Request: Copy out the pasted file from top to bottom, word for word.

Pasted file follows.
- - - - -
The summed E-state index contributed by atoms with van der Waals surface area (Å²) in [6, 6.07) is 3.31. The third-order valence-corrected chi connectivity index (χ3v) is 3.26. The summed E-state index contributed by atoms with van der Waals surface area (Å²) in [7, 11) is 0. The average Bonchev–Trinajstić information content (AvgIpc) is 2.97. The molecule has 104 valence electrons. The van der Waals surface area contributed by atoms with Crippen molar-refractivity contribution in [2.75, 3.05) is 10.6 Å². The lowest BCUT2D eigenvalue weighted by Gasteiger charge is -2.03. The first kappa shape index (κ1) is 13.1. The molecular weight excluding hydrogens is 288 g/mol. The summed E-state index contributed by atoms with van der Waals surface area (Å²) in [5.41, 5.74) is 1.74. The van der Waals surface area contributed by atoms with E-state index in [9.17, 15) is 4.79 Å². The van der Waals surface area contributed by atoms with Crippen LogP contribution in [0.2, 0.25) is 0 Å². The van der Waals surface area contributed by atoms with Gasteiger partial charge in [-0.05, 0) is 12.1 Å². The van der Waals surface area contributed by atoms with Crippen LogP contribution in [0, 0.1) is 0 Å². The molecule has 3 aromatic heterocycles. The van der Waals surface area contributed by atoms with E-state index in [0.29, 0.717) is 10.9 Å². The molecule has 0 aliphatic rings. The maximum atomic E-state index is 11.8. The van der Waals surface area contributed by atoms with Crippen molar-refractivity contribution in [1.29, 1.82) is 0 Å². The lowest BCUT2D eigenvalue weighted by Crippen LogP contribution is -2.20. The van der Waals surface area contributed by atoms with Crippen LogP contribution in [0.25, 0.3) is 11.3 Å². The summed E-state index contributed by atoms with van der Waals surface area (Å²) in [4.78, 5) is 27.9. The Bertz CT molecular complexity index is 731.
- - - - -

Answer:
The summed E-state index contributed by atoms with van der Waals surface area (Å²) in [6, 6.07) is 3.31. The third-order valence-corrected chi connectivity index (χ3v) is 3.26. The summed E-state index contributed by atoms with van der Waals surface area (Å²) in [7, 11) is 0. The average Bonchev–Trinajstić information content (AvgIpc) is 2.97. The molecule has 104 valence electrons. The van der Waals surface area contributed by atoms with Crippen molar-refractivity contribution in [2.75, 3.05) is 10.6 Å². The lowest BCUT2D eigenvalue weighted by Gasteiger charge is -2.03. The first kappa shape index (κ1) is 13.1. The molecular weight excluding hydrogens is 288 g/mol. The summed E-state index contributed by atoms with van der Waals surface area (Å²) in [5.41, 5.74) is 1.74. The van der Waals surface area contributed by atoms with E-state index in [9.17, 15) is 4.79 Å². The van der Waals surface area contributed by atoms with Crippen LogP contribution in [0.2, 0.25) is 0 Å². The van der Waals surface area contributed by atoms with Gasteiger partial charge in [-0.05, 0) is 12.1 Å². The van der Waals surface area contributed by atoms with Crippen LogP contribution in [0, 0.1) is 0 Å². The molecule has 3 aromatic heterocycles. The van der Waals surface area contributed by atoms with E-state index in [0.29, 0.717) is 10.9 Å². The molecule has 0 aliphatic rings. The maximum atomic E-state index is 11.8. The van der Waals surface area contributed by atoms with Crippen molar-refractivity contribution in [1.29, 1.82) is 0 Å². The lowest BCUT2D eigenvalue weighted by Crippen LogP contribution is -2.20. The van der Waals surface area contributed by atoms with Crippen LogP contribution in [0.25, 0.3) is 11.3 Å². The summed E-state index contributed by atoms with van der Waals surface area (Å²) in [4.78, 5) is 27.9. The Bertz CT molecular complexity index is 731.